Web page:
Saturday, May 17, 2014

The Topps Set That Almost Was

In 1950, just as Topps was rounding into form with their card sets, there appeared on the store shelves a little number called The Lone Ranger. Clayton Moore was riding high as John Reid, the lone survivor of a terrible ambush (and incidentally Grand Uncle Of Britt Reid, a.k.a. The Green Hornet--I'd link it but it's more fun to Google it!) along with his faithful sidekick Tonto (Jay Silverheels) and in 1949 saw his fortunes rise as The Lone Ranger transitioned from radio to TV.

1950 saw a set of 120 cards issued by Ed-U-Cards, whose wares were generally sold in the toy and variety stores of the day in "decks". These cards feature garish coloring of black and white shots taken from four episodes that aired early in the 1950-51 season, each episode being allotted 30 cards.  The set was sold in a series of brightly colored envelopes each holding five panels of three cards although it is not clear if these were sequentially collated.  Here's a look at a typical panel from the set, which carries an ACC number of W536:


If you think those cards look a lot like Topps' Hopalong Cassidy high numbers you're right. 



Now compare the backs from each set:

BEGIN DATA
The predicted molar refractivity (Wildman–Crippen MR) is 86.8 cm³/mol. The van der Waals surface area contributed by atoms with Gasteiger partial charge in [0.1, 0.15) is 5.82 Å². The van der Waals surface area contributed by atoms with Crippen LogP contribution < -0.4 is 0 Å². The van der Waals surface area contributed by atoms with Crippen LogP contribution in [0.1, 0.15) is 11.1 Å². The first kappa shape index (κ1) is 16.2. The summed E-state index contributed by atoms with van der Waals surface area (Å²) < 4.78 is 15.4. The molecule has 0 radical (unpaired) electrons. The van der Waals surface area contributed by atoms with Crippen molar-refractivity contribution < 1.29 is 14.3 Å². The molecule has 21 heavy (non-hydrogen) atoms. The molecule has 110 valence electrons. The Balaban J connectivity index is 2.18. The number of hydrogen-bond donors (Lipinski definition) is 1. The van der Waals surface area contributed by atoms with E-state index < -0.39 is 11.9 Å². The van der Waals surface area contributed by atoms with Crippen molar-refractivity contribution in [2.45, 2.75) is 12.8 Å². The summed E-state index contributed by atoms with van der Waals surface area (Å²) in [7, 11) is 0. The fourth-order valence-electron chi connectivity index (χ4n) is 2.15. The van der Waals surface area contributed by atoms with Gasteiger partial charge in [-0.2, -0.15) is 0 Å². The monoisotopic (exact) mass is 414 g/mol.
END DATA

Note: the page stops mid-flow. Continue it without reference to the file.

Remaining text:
Pretty close, right?  Now look at a 1950 Topps Freedom's War reverse:


The font used for the set name is identical to that of The Lone Ranger and there are just too many stylistic similarities for this to be a coincidence.  I've previously documented some common elements between Topps and Ed-U-Cards baseball deck games and this is just more evidence of a link between the two companies (Ed-U-Cards was based about ten miles from Topps in Queens).  Topps either clearly designed the set for their competitor or had created it for their own purposes and decided to sub-let it instead. Either way, it's a fascinating little slice of Topps history. The Lone Ranger cards individually measure 2" x 2 5/8", a little smaller than the 2 1/16" x 2 5/8" measurements of Hoppy and Freedom's War. The perforations are much finer on The Lone Ranger than on any Topps cards that were issued in (two card) panels of the era to boot.

I said the set was issued in envelopes, here they are in all their glory from eBay:



Here's what could have come in one of the envelopes:


The Lone Ranger was not a typical Ed-U-Cards product and they would not issue anything else that was close in style. Whatever the reason, they deviated this one time and never did it again.



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